Wednesday, 17 February 2010

Necropolis

John Betjeman called Glasgow 'the greatest Victorian city in the world' and the Necropolis - watching over the city - its greatest legacy. Interdenominational from the start, the first burial in 1832 was of a Jewish jeweller, Joseph Levi, followed by around 50,000 burials - and 3500 tombs. See the marvellous  website for further details - 
www.glasgownecropolis.org 
There are often deer present in the Necropolis; sadly, men hunting the deer with dogs have also been seen.  If you come across these scum here or in any other of the wilder parts of the city, your best bet is to phone 999 rather than approach them (Strathclyde Police take this issue very seriously). 
And no one answers (author's bike on right)






John Knox and his neighbour Duncan Macfarlane































Knox with wee bits of purple heather just visible on his platform 









































This Charles Tennant is no relation to the Dr Who actor David Tennant, though many of the Necropolis statures resemble the entities in the classic 'Blink' episode who mimic statues to capture their prey. Fanciful conjecture, of course.







Entrance from the Drygate
Glasgow Cathedral and bridge across to Necropolis (more pics of Cathedral further down)


The back of the Tennant's brewery: a juxtaposition  of alcohol and death. For the brewery see
http://glasgowalbum.blogspot.com/2010/03/dennistoun.html


Even on a bright day, the Necropolis is a place of long shadows

































I walked up this path and chatted to this wee group of tourists, turned round to take the pic then saw what was on the back of the girl's shirt. Never seen that before; think she was German or maybe Swiss-German.  I've always been inclined to the Gnostic (Blakean) view that the creation is at best a mistake, but  Jesus is one of the good guys. Bit harsh, dear.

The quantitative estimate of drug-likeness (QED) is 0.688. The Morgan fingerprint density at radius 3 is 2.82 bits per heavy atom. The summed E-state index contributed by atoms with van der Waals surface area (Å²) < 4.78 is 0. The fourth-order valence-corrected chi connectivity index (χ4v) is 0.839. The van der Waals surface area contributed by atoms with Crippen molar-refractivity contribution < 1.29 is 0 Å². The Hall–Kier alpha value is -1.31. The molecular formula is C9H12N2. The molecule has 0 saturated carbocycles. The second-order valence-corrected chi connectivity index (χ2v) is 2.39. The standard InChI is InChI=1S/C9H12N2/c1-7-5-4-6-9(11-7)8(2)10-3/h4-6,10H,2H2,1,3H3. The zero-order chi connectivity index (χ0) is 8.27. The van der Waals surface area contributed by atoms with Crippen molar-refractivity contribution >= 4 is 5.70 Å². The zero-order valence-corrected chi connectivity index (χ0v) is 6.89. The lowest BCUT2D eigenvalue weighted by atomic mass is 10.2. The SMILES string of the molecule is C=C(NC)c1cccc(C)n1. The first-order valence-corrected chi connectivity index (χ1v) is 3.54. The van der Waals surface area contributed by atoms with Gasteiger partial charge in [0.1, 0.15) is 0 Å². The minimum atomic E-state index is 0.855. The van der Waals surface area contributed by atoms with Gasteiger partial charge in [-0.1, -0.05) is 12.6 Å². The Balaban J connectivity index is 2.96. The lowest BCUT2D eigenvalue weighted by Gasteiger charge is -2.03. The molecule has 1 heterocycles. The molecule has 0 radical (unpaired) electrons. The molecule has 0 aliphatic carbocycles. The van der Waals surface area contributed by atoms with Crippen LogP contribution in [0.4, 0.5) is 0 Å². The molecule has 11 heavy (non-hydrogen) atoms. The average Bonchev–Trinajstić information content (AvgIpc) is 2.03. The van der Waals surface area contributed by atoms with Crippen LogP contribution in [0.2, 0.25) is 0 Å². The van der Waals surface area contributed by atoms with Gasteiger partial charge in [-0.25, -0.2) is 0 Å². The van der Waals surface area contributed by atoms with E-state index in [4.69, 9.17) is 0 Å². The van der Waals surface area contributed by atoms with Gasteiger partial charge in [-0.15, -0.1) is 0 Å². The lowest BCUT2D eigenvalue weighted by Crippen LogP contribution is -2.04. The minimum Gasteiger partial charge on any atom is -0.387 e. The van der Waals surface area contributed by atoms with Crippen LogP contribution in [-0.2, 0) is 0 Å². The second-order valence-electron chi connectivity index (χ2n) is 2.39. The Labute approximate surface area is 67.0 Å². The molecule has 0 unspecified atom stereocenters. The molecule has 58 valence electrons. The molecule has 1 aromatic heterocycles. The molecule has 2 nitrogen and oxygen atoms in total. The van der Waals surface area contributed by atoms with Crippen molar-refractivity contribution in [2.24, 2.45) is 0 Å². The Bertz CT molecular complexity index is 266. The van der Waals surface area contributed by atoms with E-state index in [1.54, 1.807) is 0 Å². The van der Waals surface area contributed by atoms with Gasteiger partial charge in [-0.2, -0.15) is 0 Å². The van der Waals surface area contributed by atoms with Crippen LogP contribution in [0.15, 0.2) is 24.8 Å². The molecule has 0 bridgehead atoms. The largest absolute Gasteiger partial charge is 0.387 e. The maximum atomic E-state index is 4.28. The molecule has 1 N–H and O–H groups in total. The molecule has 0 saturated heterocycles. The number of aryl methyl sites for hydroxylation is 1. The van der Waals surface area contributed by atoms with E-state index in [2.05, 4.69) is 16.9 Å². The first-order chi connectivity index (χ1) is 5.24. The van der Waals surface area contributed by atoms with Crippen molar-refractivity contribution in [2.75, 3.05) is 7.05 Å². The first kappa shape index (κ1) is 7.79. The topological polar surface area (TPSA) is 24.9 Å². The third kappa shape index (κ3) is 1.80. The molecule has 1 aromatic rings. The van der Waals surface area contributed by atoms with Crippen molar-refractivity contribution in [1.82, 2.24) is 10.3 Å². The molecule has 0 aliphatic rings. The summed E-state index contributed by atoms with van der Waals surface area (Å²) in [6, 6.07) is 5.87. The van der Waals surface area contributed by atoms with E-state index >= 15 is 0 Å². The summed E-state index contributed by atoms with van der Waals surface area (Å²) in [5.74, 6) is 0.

Graveyard entusiasts  may fancy that Scottish graveyards are covered in celtic crosses: not that common really.

I grew up in Collins St, just a few hundred yards from the Necropolis.
In the 1990s, a boy I knew in the early 60s became a man who lived in one of these tombs for several years - a well-meaning person found out how he lived and got him accommodation, where he soon died. 
The boy's name was Hamilton. One of his brothers was jailed for murder. Another brother was Gordon Hamilton. In 2007, Gordon Hamilton (who died in 1996) was linked by DNA profiling to the 1977 'World's End Murders' of two girls in Edinburgh - also in 2007, the convicted murderer Angus Sinclair (who is unlikely ever to be released) was tried and acquitted for the World's End murders and blamed Hamilton for the killings.
If these stones could speak their words would drown us




































The entrance over the bridge from Glasgow Cathedral











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